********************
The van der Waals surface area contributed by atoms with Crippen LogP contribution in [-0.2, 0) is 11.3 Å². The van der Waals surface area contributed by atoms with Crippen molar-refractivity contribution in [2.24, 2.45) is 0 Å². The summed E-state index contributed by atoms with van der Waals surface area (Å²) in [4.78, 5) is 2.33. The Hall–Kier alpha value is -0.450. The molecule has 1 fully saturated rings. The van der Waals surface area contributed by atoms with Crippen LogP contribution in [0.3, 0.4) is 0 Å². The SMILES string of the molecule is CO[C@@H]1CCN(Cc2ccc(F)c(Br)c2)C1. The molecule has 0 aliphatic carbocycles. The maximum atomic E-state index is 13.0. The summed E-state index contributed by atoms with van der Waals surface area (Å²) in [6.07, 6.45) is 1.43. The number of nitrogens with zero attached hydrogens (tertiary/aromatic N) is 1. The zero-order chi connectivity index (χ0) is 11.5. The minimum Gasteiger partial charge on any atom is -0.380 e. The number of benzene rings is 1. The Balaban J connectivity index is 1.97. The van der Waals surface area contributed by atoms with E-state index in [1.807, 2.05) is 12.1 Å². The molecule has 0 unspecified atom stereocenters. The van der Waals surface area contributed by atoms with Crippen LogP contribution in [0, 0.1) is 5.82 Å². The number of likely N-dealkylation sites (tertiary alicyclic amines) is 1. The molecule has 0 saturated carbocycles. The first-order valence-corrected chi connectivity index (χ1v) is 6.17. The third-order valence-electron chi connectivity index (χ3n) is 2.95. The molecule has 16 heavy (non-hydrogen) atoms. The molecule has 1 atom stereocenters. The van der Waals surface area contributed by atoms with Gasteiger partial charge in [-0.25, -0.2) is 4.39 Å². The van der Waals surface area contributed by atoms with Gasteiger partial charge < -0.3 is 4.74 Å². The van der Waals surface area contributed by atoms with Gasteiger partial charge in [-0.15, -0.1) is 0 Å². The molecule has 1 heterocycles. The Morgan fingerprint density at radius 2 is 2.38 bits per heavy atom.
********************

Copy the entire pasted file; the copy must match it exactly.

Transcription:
The van der Waals surface area contributed by atoms with Crippen LogP contribution in [-0.2, 0) is 11.3 Å². The van der Waals surface area contributed by atoms with Crippen molar-refractivity contribution in [2.24, 2.45) is 0 Å². The summed E-state index contributed by atoms with van der Waals surface area (Å²) in [4.78, 5) is 2.33. The Hall–Kier alpha value is -0.450. The molecule has 1 fully saturated rings. The van der Waals surface area contributed by atoms with Crippen LogP contribution in [0.3, 0.4) is 0 Å². The SMILES string of the molecule is CO[C@@H]1CCN(Cc2ccc(F)c(Br)c2)C1. The molecule has 0 aliphatic carbocycles. The maximum atomic E-state index is 13.0. The summed E-state index contributed by atoms with van der Waals surface area (Å²) in [6.07, 6.45) is 1.43. The number of nitrogens with zero attached hydrogens (tertiary/aromatic N) is 1. The zero-order chi connectivity index (χ0) is 11.5. The minimum Gasteiger partial charge on any atom is -0.380 e. The number of benzene rings is 1. The Balaban J connectivity index is 1.97. The van der Waals surface area contributed by atoms with E-state index in [1.807, 2.05) is 12.1 Å². The molecule has 0 unspecified atom stereocenters. The van der Waals surface area contributed by atoms with Crippen LogP contribution in [0, 0.1) is 5.82 Å². The number of likely N-dealkylation sites (tertiary alicyclic amines) is 1. The molecule has 0 saturated carbocycles. The first-order valence-corrected chi connectivity index (χ1v) is 6.17. The third-order valence-electron chi connectivity index (χ3n) is 2.95. The molecule has 16 heavy (non-hydrogen) atoms. The molecule has 1 atom stereocenters. The van der Waals surface area contributed by atoms with Gasteiger partial charge in [-0.25, -0.2) is 4.39 Å². The van der Waals surface area contributed by atoms with Gasteiger partial charge < -0.3 is 4.74 Å². The van der Waals surface area contributed by atoms with Gasteiger partial charge in [-0.15, -0.1) is 0 Å². The molecule has 1 heterocycles. The Morgan fingerprint density at radius 2 is 2.38 bits per heavy atom.